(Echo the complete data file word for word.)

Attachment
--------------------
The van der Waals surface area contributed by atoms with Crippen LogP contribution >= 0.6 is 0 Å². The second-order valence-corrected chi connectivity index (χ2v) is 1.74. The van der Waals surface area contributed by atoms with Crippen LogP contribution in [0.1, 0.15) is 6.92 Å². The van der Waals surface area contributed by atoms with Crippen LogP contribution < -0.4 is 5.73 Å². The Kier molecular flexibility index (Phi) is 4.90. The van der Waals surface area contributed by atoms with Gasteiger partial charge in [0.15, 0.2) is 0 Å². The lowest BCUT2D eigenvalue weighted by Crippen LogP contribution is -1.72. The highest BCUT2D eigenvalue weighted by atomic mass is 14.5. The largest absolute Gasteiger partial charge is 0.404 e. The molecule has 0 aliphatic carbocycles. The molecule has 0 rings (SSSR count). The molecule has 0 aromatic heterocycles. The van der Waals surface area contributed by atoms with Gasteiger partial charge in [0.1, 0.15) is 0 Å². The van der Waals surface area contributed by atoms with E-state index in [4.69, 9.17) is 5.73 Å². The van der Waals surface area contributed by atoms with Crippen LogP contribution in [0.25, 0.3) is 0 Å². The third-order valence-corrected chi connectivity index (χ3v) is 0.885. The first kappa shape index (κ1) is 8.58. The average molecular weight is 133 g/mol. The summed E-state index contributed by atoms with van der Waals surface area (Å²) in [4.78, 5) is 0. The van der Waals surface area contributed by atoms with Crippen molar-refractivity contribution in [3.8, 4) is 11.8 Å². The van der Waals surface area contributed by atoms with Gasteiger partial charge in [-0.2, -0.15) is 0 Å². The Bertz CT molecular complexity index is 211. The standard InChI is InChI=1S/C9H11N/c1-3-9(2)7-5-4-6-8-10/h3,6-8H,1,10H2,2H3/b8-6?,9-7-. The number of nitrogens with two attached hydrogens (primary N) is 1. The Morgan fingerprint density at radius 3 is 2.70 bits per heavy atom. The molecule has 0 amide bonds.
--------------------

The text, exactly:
The van der Waals surface area contributed by atoms with Crippen LogP contribution >= 0.6 is 0 Å². The second-order valence-corrected chi connectivity index (χ2v) is 1.74. The van der Waals surface area contributed by atoms with Crippen LogP contribution in [0.1, 0.15) is 6.92 Å². The van der Waals surface area contributed by atoms with Crippen LogP contribution < -0.4 is 5.73 Å². The Kier molecular flexibility index (Phi) is 4.90. The van der Waals surface area contributed by atoms with Gasteiger partial charge in [0.15, 0.2) is 0 Å². The lowest BCUT2D eigenvalue weighted by Crippen LogP contribution is -1.72. The highest BCUT2D eigenvalue weighted by atomic mass is 14.5. The largest absolute Gasteiger partial charge is 0.404 e. The molecule has 0 aliphatic carbocycles. The molecule has 0 rings (SSSR count). The molecule has 0 aromatic heterocycles. The van der Waals surface area contributed by atoms with Gasteiger partial charge in [0.1, 0.15) is 0 Å². The van der Waals surface area contributed by atoms with E-state index in [4.69, 9.17) is 5.73 Å². The van der Waals surface area contributed by atoms with Crippen LogP contribution in [0.25, 0.3) is 0 Å². The third-order valence-corrected chi connectivity index (χ3v) is 0.885. The first kappa shape index (κ1) is 8.58. The average molecular weight is 133 g/mol. The summed E-state index contributed by atoms with van der Waals surface area (Å²) in [4.78, 5) is 0. The van der Waals surface area contributed by atoms with Crippen molar-refractivity contribution in [3.8, 4) is 11.8 Å². The van der Waals surface area contributed by atoms with Gasteiger partial charge in [-0.2, -0.15) is 0 Å². The Bertz CT molecular complexity index is 211. The standard InChI is InChI=1S/C9H11N/c1-3-9(2)7-5-4-6-8-10/h3,6-8H,1,10H2,2H3/b8-6?,9-7-. The number of nitrogens with two attached hydrogens (primary N) is 1. The Morgan fingerprint density at radius 3 is 2.70 bits per heavy atom. The molecule has 0 amide bonds.